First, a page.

Posted 25th May, 2023
Dealing with depression
Depression can be caused by many things including stressful life events, medical conditions, and even a family history of the illness.
Depression and anxiety have increased by 25% globally since the COVID pandemic according to a World Health Organisation (WHO) report in 2023, so if you suffer from depression you are certainly not alone.
Symptoms of depression
Depression can take many forms. Symptoms often include difficulty concentrating, feeling sad, a loss of interest in doing things, lack of energy, and poor sleep patterns.
Some people may even experience thoughts of hopelessness and death. If you are feeling this way, it is important you see urgent assistance. See the free helpline numbers for support in New Zealand and Australia at the bottom of this page.
Tips for managing depression
Look after yourself – if you feel better physically you will also feel better mentally. Eating a healthy diet, reducing your alcohol consumption, and exercising can help with depression. Getting lots of sleep and engaging in activities you enjoy will also help you to relax more.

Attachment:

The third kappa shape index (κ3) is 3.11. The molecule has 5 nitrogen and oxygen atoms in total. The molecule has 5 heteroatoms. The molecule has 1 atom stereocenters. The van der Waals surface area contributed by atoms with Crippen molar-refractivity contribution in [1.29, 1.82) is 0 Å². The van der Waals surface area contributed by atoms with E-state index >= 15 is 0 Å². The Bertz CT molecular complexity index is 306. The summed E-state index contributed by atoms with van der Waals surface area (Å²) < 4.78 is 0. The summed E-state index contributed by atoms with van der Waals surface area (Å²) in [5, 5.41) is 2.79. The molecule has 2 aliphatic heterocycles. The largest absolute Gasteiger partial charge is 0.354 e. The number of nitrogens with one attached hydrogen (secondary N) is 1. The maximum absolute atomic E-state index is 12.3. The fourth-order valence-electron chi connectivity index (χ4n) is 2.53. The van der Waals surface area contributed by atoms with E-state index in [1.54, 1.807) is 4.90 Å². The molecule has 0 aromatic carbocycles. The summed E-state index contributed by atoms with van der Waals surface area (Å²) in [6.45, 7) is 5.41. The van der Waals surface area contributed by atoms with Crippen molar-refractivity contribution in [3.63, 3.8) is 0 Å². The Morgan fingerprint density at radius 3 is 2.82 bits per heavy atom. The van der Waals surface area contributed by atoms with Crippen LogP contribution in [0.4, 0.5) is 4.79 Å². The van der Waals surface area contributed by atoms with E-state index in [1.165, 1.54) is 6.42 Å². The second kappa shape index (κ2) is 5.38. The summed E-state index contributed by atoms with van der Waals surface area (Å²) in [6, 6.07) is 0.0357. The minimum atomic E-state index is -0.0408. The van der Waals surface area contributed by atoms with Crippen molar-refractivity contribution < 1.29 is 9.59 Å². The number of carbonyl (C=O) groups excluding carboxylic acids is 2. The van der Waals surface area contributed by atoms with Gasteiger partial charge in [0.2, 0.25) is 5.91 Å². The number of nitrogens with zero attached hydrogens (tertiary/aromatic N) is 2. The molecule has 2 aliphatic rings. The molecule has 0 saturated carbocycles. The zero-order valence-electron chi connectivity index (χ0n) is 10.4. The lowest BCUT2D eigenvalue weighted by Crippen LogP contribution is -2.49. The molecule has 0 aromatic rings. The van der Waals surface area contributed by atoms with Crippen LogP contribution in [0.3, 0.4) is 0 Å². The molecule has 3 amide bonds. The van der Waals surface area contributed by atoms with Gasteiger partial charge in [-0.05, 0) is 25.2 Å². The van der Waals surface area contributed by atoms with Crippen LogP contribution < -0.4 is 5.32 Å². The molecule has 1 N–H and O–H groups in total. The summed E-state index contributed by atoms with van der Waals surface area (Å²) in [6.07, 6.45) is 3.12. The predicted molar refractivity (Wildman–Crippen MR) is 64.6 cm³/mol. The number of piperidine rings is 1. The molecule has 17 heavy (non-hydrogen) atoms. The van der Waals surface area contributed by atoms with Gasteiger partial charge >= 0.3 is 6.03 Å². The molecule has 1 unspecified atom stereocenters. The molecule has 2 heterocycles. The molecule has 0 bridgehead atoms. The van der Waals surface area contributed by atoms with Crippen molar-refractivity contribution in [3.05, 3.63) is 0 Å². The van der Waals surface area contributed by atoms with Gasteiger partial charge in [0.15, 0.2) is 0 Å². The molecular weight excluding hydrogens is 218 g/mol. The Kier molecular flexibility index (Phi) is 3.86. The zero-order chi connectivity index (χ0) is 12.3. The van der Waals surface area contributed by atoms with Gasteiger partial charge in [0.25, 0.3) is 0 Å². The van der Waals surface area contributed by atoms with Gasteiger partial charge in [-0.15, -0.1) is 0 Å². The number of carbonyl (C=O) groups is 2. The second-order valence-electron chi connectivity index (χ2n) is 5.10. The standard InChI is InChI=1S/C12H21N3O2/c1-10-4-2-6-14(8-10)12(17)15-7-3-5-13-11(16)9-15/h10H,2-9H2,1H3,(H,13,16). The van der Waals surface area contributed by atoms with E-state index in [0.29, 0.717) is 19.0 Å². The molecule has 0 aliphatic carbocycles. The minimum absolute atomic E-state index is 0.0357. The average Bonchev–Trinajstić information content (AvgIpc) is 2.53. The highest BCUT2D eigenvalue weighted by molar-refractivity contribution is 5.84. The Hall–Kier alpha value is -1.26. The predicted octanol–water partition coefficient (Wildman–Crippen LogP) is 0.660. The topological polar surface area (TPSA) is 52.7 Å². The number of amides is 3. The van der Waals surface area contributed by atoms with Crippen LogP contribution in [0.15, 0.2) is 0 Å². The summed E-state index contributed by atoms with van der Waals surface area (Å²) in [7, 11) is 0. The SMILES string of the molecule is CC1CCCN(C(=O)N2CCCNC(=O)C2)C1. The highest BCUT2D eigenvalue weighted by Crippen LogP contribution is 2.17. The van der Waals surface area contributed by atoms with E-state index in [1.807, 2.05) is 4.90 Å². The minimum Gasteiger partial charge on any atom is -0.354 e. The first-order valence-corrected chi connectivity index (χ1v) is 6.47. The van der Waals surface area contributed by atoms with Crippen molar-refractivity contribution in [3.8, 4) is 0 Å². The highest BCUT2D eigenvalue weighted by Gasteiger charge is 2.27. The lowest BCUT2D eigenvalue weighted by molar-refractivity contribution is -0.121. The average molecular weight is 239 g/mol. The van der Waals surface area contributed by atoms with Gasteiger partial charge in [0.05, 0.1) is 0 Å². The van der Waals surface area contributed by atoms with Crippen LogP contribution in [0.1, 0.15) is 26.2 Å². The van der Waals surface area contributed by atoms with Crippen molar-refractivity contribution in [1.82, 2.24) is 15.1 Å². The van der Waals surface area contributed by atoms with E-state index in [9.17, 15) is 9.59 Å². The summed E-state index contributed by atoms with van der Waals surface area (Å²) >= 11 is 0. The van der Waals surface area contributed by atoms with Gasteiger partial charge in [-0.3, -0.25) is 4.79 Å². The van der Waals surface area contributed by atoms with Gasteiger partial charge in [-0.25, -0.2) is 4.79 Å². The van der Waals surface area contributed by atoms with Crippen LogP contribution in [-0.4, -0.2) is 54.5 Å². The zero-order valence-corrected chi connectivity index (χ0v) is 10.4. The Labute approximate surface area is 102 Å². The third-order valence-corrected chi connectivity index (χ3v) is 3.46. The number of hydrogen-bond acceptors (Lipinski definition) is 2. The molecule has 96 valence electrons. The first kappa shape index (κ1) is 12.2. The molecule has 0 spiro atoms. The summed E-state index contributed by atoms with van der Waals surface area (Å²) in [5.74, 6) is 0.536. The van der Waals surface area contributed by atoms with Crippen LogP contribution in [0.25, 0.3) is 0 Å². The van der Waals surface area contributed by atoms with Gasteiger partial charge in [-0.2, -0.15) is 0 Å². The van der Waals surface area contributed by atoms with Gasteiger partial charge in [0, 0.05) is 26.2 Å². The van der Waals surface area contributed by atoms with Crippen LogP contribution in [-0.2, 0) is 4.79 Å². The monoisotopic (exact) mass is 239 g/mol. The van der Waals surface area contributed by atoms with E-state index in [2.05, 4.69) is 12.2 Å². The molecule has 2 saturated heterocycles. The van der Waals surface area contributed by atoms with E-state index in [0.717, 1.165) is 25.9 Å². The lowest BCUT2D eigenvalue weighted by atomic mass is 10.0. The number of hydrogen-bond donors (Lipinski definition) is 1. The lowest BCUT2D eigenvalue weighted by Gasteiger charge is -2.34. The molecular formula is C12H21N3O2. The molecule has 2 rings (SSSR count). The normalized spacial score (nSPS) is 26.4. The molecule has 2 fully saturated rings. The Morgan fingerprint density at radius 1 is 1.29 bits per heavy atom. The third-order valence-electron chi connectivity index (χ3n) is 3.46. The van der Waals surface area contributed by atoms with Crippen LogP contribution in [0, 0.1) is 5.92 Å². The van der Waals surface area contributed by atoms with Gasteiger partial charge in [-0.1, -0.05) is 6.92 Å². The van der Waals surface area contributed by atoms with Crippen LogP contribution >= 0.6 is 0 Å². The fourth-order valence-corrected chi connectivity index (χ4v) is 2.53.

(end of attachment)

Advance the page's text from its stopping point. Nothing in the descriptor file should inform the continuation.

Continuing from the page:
Reduce stress – depression can make it hard for you to deal with everyday situations. Help reduce stress by have a good daily routine and trying to de-stress through activities such as meditation and yoga. It is also recommended that you don’t make any big life decisions when you are feeling depressed.
Talk to someone – sharing your feelings and concerns with trusted friends or family can support you with dealing with depression and will help you to feel less isolated. Sometimes it is also useful to open up to co-workers and/or your manager. By doing so you will get more support in the workplace - as it will help people to understand some of the challenges you are facing.
Get professional help if needed – sometimes to deal with the ‘black dog’ known as depression, we need to get professional assistance. This could be in the form of EAP (Employee Assistance Programme) counselling, which is offered by many employers, or seeing a psychologist or counsellor recommended by your GP.
Medication – in some cases, your medical professional may recommend medication to help you manage the symptoms of depression. This can work alongside counselling or other support as part of your treatment plan.